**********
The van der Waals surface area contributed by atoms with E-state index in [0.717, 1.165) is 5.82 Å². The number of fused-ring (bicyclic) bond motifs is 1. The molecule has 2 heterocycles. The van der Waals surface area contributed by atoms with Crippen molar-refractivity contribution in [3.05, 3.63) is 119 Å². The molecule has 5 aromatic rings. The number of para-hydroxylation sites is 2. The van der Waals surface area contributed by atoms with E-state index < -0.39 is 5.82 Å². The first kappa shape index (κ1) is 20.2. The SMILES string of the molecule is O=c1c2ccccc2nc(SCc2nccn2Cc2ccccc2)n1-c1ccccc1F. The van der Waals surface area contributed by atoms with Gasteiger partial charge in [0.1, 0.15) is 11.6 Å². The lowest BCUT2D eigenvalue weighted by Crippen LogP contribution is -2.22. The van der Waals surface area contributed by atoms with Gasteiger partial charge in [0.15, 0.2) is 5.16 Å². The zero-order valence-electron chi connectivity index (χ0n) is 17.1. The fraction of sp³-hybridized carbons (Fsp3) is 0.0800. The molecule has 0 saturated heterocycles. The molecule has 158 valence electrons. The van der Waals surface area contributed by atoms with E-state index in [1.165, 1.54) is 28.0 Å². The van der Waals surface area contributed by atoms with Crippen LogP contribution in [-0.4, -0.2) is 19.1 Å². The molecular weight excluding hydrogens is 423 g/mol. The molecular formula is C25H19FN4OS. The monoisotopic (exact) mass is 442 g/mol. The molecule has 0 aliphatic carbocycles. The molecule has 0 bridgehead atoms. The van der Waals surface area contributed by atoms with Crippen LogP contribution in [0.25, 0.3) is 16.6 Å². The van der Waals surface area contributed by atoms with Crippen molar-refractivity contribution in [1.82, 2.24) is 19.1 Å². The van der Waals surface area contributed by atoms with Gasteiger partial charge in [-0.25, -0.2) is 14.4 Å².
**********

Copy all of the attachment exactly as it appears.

The van der Waals surface area contributed by atoms with E-state index in [0.717, 1.165) is 5.82 Å². The number of fused-ring (bicyclic) bond motifs is 1. The molecule has 2 heterocycles. The van der Waals surface area contributed by atoms with Crippen molar-refractivity contribution in [3.05, 3.63) is 119 Å². The molecule has 5 aromatic rings. The number of para-hydroxylation sites is 2. The van der Waals surface area contributed by atoms with E-state index < -0.39 is 5.82 Å². The first kappa shape index (κ1) is 20.2. The SMILES string of the molecule is O=c1c2ccccc2nc(SCc2nccn2Cc2ccccc2)n1-c1ccccc1F. The van der Waals surface area contributed by atoms with Gasteiger partial charge in [0.1, 0.15) is 11.6 Å². The lowest BCUT2D eigenvalue weighted by Crippen LogP contribution is -2.22. The van der Waals surface area contributed by atoms with Gasteiger partial charge in [0.15, 0.2) is 5.16 Å². The zero-order valence-electron chi connectivity index (χ0n) is 17.1. The fraction of sp³-hybridized carbons (Fsp3) is 0.0800. The molecule has 0 saturated heterocycles. The molecule has 158 valence electrons. The van der Waals surface area contributed by atoms with E-state index in [1.165, 1.54) is 28.0 Å². The van der Waals surface area contributed by atoms with Crippen LogP contribution in [-0.4, -0.2) is 19.1 Å². The molecular weight excluding hydrogens is 423 g/mol. The molecular formula is C25H19FN4OS. The monoisotopic (exact) mass is 442 g/mol. The molecule has 0 aliphatic carbocycles. The molecule has 0 bridgehead atoms. The van der Waals surface area contributed by atoms with Crippen LogP contribution in [0.25, 0.3) is 16.6 Å². The van der Waals surface area contributed by atoms with Crippen molar-refractivity contribution in [1.82, 2.24) is 19.1 Å². The van der Waals surface area contributed by atoms with Gasteiger partial charge in [-0.25, -0.2) is 14.4 Å².